This is a fiction piece I started back before pregnancy sucked my creativity dry. If you want to get caught up, click “Kissing Frogs . . . So Far” either here, or on the tab at the top of the page.
“We’ll keep working through the monologue, but if we miss the teaser for the interview, come and get us.” Jack was saying to Joanna as the theme music playing on their radio was suddenly joined by the radio in the break room. Joanna nodded in agreement and returned the way she had come. Joey looked at Jack in confusion.
“Why do we care about this?”
Jack returned to taping sheet rock seams and was silent for a moment.
“I don’t know,” he answered, finally. “But we do.”
“Yeah,” answered Joey, troweling mud onto the taped seams. “For some reason we do.”
The sound of Andrew Falkner’s radio voice began to come through the radio, but Joey wasn’t listening to it. He was wondering if the paycheck was really worth all the strings that seemed to be attached to this job.
Tracey didn’t hear a word of the monologue.
It was like magic. As soon as Andrew put on his radio persona, she had been able to put on her business hat. This was the biggest break Sophia Publishing was ever going to get, and she wasn’t going to blow it. Her author was literally certifiable, the first run print had been ruined and her father was out there somewhere doing something to try to help her, which was inevitably going to go poorly. This was the only thing in the “pro” column at the moment and she was going to wring every last drop of positivity out of it.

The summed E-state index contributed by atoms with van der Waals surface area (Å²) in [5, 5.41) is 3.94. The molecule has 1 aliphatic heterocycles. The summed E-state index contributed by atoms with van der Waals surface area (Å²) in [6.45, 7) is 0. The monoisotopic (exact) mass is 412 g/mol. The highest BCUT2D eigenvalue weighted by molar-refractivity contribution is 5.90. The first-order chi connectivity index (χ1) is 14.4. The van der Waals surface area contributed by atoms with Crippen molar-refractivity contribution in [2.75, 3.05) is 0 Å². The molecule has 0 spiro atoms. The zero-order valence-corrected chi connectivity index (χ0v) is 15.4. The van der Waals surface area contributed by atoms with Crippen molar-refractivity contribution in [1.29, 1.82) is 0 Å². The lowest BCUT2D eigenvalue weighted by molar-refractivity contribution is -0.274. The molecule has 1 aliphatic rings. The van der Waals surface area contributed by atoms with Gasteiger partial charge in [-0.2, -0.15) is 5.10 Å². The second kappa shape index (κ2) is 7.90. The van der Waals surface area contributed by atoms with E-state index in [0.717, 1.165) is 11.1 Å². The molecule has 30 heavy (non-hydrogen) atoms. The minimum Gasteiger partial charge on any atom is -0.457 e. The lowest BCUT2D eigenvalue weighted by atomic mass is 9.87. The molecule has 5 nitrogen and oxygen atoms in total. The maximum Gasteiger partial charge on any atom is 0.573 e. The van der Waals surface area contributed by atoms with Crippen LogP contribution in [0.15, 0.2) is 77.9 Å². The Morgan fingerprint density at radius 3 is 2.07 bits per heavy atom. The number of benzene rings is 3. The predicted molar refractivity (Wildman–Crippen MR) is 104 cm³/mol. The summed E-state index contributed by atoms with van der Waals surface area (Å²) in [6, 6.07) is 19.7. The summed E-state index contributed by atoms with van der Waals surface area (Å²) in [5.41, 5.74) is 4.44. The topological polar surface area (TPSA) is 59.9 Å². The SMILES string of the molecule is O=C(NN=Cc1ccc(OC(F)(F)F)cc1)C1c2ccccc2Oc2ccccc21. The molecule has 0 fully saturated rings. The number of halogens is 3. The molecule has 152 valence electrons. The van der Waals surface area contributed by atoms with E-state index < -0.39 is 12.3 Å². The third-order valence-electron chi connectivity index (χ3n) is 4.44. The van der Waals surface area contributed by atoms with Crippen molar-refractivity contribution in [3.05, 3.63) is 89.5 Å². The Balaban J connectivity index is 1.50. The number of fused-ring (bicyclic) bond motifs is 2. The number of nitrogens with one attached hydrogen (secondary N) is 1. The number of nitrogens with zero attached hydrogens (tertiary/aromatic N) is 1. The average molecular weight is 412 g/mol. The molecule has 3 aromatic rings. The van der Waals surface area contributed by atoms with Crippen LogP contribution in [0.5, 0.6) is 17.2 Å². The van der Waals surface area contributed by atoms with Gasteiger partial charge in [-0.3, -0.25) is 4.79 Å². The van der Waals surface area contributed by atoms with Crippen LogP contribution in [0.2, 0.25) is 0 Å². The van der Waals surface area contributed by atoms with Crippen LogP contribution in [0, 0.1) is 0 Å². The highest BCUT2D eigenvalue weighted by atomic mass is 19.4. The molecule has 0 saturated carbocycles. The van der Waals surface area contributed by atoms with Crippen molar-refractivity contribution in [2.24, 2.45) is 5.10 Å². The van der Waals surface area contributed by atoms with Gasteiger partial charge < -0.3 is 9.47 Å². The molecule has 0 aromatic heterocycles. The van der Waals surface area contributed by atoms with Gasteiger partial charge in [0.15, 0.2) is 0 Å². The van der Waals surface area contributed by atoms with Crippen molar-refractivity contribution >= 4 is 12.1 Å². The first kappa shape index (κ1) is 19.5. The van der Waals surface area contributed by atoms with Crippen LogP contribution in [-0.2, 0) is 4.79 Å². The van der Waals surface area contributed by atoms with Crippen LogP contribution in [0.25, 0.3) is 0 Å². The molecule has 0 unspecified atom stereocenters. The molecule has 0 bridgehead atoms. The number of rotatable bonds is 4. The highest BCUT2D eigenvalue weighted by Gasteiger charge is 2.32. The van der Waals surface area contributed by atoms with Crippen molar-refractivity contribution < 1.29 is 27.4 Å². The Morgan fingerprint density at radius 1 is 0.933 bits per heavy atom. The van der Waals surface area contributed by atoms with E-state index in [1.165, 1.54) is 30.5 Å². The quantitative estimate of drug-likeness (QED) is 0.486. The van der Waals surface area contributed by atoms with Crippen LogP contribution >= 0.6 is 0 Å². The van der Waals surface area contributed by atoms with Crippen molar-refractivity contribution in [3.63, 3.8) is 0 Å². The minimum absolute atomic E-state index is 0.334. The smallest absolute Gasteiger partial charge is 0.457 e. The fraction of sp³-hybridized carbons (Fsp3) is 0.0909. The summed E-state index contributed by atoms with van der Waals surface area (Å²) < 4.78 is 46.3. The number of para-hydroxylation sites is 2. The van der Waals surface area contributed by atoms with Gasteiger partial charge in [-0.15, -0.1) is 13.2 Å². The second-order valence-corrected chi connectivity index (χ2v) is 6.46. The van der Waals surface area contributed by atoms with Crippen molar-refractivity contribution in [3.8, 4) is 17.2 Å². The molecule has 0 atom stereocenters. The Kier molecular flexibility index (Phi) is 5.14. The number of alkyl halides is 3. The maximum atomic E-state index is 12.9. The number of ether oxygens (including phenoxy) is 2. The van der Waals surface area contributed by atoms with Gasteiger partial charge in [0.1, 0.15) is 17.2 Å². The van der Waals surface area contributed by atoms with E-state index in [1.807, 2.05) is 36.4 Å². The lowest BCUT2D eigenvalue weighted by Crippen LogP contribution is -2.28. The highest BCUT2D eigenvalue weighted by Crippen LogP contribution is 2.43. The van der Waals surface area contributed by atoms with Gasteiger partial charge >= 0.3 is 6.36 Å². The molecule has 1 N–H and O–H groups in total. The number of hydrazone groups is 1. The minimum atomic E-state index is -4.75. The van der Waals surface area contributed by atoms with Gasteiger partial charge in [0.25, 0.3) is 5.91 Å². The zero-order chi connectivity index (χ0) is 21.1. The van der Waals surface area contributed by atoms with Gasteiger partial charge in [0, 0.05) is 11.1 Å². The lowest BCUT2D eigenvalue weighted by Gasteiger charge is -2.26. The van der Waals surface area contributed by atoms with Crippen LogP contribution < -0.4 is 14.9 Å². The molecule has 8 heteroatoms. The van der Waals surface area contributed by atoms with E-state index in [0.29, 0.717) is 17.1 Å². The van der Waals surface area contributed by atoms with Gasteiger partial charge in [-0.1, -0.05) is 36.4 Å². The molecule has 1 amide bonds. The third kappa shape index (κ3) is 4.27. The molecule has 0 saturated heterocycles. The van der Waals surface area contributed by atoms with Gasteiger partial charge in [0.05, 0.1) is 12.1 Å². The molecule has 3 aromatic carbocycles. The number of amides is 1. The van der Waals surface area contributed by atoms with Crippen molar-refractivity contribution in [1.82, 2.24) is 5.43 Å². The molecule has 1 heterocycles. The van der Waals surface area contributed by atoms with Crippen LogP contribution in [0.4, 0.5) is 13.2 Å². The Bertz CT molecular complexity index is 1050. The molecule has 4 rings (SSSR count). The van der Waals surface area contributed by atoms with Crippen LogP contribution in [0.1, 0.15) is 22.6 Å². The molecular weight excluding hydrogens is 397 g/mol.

“And after the break, I’m going to be talking to an up and coming publisher, who is local here in my home town and has a very interesting project coming out that I think is about to make some waves.” Andrew hit the word “waves” just as the music cut in and he nodded with satisfaction before flashing Tracey a smile.
“You ready for this, darling?” he asked.
Tracey smiled and nodded. It was like the curtain had been pulled back on the wizard. Dr. Andrew Falkner was just a guy who got paid a lot of money to talk to himself about his own opinions. The butterflies weren’t flying now, they were laughing.